The original new release was first posted on UW Today, written by Jennifer Langston
How can we store as much data as possible on as little ground as possible? That has been the question for years now. In order to boost cloud computing technology, machine learning, and AI development, it is necessary to have a lot of data at hand. That’s why today’s data storage facilities are huge.
If one mentions shrinking data storage the size of a Wallmart super-center into a cube of sugar, people would imagine a next-gen technology, something like a 256GB SD card compared to a regular CD. Scientists from the University of Washington (UW) worked with a much older technology that has been here for millennia. They have now created a working system, which uses DNA as the storage facility. It is such a success because they were able to make the total loop – upload the files, store them, and then successfully retrieve them. No information was lost.
The experiment was first done using a fragment of synthetic DNA and four image files. The team did not stop there, and went on with uploading videos onto the DNA. Files from UW’s archives were used, depicting interviews with judges, lawyers, and others who worked on the Rwandan war crimes tribunal.
“Life has produced this fantastic molecule called DNA that efficiently stores all kinds of information about your genes and how a living system works — it’s very, very compact and very durable,” said Luis Ceze, UW associate professor of computer science and engineering.
44 trilion gigabytes – that is the amount of data predicted to be stored in computers worldwide by 2020. This figure is ten times bigger, compared to the estimate for the year 2013. It is a clear sign that we are in need of new storage technologies, because data production is growing rapidly.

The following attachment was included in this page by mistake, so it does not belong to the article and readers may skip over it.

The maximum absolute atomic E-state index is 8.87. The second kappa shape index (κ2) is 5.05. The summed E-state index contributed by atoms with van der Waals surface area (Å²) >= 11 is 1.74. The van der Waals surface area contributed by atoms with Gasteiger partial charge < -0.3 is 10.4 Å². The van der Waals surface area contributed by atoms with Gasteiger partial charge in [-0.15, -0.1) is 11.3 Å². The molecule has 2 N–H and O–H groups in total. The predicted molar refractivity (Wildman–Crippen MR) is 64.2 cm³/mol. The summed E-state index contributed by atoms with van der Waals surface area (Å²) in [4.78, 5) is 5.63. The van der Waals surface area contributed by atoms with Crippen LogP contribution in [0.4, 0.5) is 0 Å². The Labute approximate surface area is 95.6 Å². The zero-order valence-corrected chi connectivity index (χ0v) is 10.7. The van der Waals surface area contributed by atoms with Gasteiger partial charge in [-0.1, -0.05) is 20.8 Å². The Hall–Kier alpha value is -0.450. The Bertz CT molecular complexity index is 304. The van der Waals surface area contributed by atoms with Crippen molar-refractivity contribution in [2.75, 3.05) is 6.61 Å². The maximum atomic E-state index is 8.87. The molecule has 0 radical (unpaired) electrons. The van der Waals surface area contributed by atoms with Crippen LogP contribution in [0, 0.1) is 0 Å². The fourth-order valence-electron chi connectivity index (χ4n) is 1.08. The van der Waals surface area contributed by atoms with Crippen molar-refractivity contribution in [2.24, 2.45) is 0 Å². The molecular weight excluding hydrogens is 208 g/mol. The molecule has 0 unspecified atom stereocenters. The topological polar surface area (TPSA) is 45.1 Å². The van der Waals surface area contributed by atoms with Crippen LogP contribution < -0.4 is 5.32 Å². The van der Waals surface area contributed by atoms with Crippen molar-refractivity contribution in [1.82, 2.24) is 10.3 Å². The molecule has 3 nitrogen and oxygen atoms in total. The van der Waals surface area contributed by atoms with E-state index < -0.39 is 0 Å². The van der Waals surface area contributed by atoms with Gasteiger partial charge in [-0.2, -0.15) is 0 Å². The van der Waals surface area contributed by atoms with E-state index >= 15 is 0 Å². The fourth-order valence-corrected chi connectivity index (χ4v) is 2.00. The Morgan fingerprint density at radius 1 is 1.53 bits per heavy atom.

Fascinating fact about storing information on a DNA segment is the durability. The methods we use now are capable of holding the data for decades, at best. DNA can store its information for centuries, at least. The UW team used a method where they rewritten the binary code of the files into information DNA is used to – sequence of adenine, guanine, cytosine and thymine.
“How you go from ones and zeroes to As, Gs, Cs and Ts really matters because if you use a smart approach, you can make it very dense and you don’t get a lot of errors,” said co-author Georg Seelig.
DNA encoding could revolutionize data storage. It still needs a lot of research, but scientists from the University of Washington proved that multi-disciplinary approach might bring great benefits and completely new perspectives. It also shows that innovation does not have to work solely with new technologies, but it can also make its mark by revolutionizing older concepts, or by taking inspiration from the nature.